The state created a scheme of rapid transit, constituted officers,
and invested them with powers to execute the scheme, yet, the
contention is that scheme, officers, and powers have become in some
way in their exercise and effect superior to the state law; or,
according to the explicit contention (we say explicit contention,
but it is rather a conclusion from an elaborate argument and much
citation of cases), that the city's action in regard to the subway
is proprietary in character, and, being such, the city can assert
rights against the state, and that individual rights have accrued
to residents of the city of which the city is the trustee, and
which "are so interwoven and bound up with the rapid transit system
as to be beyond the control of the state.'" Counsel have not
given us a sure test of when action by a city is governmental and
when proprietary. We need not attempt a characterization. If it be
granted that the city acted in the present case in a proprietary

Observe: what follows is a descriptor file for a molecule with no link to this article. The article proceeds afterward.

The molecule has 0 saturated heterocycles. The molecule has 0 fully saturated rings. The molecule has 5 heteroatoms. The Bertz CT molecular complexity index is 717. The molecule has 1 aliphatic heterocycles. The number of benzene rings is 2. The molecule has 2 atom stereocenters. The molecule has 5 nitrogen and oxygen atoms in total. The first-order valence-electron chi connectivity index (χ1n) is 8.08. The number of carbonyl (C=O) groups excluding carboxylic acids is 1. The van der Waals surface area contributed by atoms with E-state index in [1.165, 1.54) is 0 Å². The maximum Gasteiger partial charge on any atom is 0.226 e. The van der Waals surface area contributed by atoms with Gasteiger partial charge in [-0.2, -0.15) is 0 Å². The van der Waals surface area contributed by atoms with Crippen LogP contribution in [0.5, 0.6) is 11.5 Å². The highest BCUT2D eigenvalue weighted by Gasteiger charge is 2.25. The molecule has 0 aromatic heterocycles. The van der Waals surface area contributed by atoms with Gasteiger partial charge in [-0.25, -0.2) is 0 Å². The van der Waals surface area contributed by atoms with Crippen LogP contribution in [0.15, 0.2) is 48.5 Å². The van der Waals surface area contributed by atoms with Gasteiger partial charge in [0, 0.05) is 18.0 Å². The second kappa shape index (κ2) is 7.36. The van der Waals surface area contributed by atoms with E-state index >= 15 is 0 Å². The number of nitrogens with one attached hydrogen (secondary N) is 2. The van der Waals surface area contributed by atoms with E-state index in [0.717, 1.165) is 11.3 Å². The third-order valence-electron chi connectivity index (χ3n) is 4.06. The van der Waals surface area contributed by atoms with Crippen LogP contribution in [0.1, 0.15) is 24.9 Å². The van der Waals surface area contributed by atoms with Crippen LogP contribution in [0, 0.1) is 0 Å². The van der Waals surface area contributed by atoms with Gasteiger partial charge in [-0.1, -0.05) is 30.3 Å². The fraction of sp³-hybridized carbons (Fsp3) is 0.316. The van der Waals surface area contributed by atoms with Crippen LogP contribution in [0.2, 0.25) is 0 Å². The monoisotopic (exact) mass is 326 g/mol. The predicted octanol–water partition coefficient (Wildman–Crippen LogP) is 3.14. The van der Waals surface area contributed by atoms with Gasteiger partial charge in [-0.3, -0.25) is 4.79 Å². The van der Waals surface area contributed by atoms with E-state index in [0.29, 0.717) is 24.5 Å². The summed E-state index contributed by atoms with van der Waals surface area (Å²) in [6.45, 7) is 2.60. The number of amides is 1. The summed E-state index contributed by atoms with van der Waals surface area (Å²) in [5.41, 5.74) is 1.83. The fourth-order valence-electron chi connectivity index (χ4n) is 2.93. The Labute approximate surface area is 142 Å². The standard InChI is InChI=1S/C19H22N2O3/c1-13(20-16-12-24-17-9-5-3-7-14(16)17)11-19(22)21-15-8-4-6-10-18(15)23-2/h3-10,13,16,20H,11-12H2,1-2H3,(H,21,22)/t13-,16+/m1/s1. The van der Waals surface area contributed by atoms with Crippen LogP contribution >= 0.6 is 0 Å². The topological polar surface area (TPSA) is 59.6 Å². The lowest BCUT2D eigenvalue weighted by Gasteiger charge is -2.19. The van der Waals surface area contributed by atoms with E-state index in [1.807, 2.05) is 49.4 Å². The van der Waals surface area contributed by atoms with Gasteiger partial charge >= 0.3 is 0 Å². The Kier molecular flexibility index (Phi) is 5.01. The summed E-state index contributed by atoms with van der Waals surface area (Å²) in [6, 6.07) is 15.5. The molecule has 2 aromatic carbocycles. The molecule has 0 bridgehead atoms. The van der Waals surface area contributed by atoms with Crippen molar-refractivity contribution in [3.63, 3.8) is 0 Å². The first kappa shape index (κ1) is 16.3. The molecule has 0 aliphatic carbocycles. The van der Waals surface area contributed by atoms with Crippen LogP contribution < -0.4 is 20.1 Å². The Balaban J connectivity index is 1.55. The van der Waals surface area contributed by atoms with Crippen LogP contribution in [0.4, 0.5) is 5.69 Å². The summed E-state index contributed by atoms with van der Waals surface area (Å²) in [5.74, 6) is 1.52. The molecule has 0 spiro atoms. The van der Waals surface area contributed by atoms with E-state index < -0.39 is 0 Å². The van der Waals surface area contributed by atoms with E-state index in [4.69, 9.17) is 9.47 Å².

character and has secured proprietary rights, to what confusion are
we brought! A taxpayer of the city, invoking the rights of the
city, asserts against the control by the state of the proprietary
action of the city the protection of the Fourteenth Amendment, and
then against the proprietary action of the city that Amendment is
urged in favor of the contractors with the city, and their
exemption from the performance of their contracts declared. There
seems to be a jumble of rights.
Page 239 U. S.
If the city is not an agent of the state (it is contended
the city is not), but a private proprietor (it is contended the
city is), it would seem as if it has the rights and powers of such
a proprietor, and, as such, may make what contracts please it,
including or excluding alien laborers.
But upon these suppositions we need not dwell. It is clear it is